Lately I have been shooting mostly black and white. I’ve always loved black and white photography. It’s great for practice, can have a nice abstract feel, has just a ton of film and developing options to really influence the look, and I can develop it myself. In truth developing color film at home is very possible but isn’t nearly as forgiving, tends to work well when processing lots of films, and the chemicals are generally a little more sketch. And that’s really, in part, perhaps the reason. I love that film rejects instant gratification but waiting on a lab for color film is a test of patience for sure. That means color for me a is bit more deliberate.

While black and white is my general preference as of late, that doesn’t mean I don’t also enjoy color film photography. I managed to get some pretty good photos on our recent Alaska trip using a combination of Ektar 100 and Portra 800 in 35mm. So recently I decided to give Ektar 100 a go in medium format on my Mamiya 1000s.

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Some of it was a bit of a learning experience. I have read things like “Ektar loves light” and I think that’s pretty true. Some photos can appear flat when under-exposed and it does seem that, within reason, it’s better to over rather than under-expose to help get those punchy colors. I need to put that theory to the test a bit more but, of note, the birdhouse photo came off the scanner already pretty vivid. I did adjust the contrast a bit but not really all that much. The swing, by comparison, though I like the look, has that flatter tone to it I think, even after tweaking things a bit in post.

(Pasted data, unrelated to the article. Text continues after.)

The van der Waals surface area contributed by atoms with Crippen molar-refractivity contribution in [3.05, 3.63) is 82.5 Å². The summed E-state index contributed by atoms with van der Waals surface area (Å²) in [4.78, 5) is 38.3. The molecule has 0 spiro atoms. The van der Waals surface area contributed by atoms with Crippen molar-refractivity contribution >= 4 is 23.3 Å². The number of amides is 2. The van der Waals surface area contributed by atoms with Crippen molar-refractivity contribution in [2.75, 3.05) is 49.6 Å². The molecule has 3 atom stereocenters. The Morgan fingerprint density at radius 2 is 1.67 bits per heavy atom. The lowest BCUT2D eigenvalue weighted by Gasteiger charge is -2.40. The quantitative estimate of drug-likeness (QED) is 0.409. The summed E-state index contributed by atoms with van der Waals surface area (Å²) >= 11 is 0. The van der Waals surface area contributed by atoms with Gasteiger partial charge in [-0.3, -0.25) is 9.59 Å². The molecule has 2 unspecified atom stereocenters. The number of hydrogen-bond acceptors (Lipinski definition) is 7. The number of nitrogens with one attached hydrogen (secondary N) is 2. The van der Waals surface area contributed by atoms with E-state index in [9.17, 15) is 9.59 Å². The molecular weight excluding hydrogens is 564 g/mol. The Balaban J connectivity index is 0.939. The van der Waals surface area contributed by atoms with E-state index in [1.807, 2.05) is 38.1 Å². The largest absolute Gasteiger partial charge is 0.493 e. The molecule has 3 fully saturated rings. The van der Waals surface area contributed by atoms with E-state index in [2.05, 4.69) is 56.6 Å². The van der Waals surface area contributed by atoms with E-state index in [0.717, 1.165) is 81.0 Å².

I have to say though I really love this film! It’s so vivid and even punchy when you throw light at it. And while underexposing can have drab results (at least more so than, say, HP5+ on the black and white side of things) it can be quite gorgeous if you let it be. There are other color films I would like to try, such as Cinestill, but I suspect Ektar will be my regular goto at least for color negatives. I recently also gave Velvia 100 a try but had the lightmeter set to the wrong ISO and, yeah…I’m gonna need to try that again.